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Carrie Mae Weems: the acclaimed US artist recontextualising Black American narratives
By Finn Blythe | Art | 7 July 2021
This article is part of HERO Dailies – Essential culture, curated daily and also part of Wednesday Art Idol

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Since emerging in the early 1980s, Carrie Mae Weems has established herself as one of America’s most important contemporary artists, working across photography, film, spoken word and woven fabric. At the heart of her practice is an effort to make the invisible visible, to afford space and attention to Black subjects that have been disproportionately omitted from the art historical record. Like her friend and former teacher Dawoud Bey, Weems is primarily concerned with inserting Black bodies into the spaces they’ve been excluded and emphasising their presence where they are merely peripheral. 

Born in Portland, Oregon, Weems began life as a dancer, moving to San Francisco at the age of 17 to study modern dance with legendary US choreographer Anna Halprin alongside the likes of John Cage and Robert Morris, both of whom would go on to become giants in their respective fields of contemporary art and dance. After being gifted her first camera in her twenties, Weems moved to New York in the mid-70s where she began taking lessons in photography at the Studio Museum Harlem where she was taught by Dawoud Bey. Despite beginning with documentary-style images, particularly in her early series Family Pictures and Stories, Weems soon shifted towards creating images that appeared as documents but were in fact staged compositions that incorporated text, spoken word and multiple images to construct richly layered narratives on the Black experience within America. 

In 1990, Weems employed this multidisciplinary approach to create The Kitchen Table series, a work that interrogated issues around family, gender and power structures and remains one of her most seminal contributions. In these black and white staged compositions, which see the artist place herself in various positions around her kitchen table that is lit by a single overhead light, multiple narratives unfold to reveal a wider, collective experience. At times she’s pictured alone and others surrounded by family, oscillating between archetype roles of mother, friend, partner and lover.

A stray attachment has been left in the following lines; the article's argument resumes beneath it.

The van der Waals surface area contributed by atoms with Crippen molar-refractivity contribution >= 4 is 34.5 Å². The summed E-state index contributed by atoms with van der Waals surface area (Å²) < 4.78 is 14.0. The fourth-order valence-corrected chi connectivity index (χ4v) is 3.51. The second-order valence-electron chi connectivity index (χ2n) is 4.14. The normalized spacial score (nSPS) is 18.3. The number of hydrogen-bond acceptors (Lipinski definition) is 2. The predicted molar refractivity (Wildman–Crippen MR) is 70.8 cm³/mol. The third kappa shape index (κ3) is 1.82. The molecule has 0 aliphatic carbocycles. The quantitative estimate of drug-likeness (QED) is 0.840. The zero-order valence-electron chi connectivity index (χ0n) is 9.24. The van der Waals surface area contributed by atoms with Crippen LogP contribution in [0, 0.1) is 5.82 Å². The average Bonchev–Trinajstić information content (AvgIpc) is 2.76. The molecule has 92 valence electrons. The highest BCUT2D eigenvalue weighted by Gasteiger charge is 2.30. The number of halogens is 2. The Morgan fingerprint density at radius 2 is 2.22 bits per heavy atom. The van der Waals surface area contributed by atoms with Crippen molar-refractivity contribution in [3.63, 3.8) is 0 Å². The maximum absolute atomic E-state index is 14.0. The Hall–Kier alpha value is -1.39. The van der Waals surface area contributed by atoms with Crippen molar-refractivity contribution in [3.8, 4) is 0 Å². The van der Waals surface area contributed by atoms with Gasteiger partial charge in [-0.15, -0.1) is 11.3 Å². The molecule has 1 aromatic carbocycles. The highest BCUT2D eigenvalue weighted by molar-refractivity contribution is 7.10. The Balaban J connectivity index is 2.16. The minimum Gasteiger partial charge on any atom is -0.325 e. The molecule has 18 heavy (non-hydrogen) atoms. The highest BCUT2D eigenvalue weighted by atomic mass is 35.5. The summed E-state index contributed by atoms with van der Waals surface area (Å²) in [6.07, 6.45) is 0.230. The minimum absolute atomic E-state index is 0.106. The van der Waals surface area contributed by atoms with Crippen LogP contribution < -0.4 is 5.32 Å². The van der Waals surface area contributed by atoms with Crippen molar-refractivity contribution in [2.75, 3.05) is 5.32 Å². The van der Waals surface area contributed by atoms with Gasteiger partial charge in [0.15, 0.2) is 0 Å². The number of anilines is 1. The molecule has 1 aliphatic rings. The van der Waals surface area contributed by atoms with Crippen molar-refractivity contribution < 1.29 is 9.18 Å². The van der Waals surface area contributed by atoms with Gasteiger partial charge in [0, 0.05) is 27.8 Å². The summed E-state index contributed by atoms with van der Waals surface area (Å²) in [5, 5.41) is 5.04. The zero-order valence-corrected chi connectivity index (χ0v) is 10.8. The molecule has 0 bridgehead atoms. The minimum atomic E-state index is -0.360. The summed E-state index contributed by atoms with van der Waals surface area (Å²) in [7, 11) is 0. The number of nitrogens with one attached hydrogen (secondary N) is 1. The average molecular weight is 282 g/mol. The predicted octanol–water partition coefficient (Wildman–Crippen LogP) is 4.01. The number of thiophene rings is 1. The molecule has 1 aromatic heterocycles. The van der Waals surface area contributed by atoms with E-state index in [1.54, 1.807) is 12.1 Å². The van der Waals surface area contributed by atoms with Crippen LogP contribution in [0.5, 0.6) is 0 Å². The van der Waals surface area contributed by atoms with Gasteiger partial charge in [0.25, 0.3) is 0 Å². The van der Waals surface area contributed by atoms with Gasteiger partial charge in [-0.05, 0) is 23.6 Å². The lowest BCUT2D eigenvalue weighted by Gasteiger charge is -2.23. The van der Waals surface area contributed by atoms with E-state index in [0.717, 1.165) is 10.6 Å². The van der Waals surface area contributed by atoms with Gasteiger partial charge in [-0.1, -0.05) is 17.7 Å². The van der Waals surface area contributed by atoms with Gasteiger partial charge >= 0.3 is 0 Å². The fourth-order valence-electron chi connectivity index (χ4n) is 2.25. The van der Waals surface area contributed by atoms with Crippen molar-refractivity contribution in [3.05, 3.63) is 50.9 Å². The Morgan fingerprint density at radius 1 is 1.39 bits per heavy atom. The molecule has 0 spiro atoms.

Carrie Mae Weems, The Kitchen Table series, 1990

The Louisiana Project, 2003

In 2003, Weems was commissioned by the Newcomb Art Gallery at Tulane University in New Orleans to create a work in response to the 200 years since Louisiana was purchased by the US government from France. It’s scarcely believable now, but prior to 1803 the state and large swathes of the country extending into the north-west was under French control, and it required $15 million (just under $3 billion in today’s money) to buy it back. 

Weems’ response to the bicentennial was typically multidisciplinary, incorporating more than 70 photographs and screen prints in addition to a video and a live performance that investigated the legacy of colonial occupation. Like The Kitchen Table series, Weems chose to explore the historical nuances of the region by placing herself within her photographs, often with her back turned to the camera and dressed in period clothing worn by working-class women at the time. Adding to the connections shared with her previous work is an interrogation of power structures, most notably surrounding the annual Mardi Gras celebrations, and the accompanying Rex Ball, an exclusive event attended by masked members of New Orleans’ upper-class. By turning her back to the camera, Weems forces the viewer to see through her and reconsider the antebellum architecture as spectral witnesses to the region’s violent past.

Carrie Mae Weems, A Distant View, from The Louisiana Project, 2003. Gelatin silver print, 20 x 20 in. © Carrie Mae Weems. Courtesy of the artist and Jack Shainman Gallery, New York

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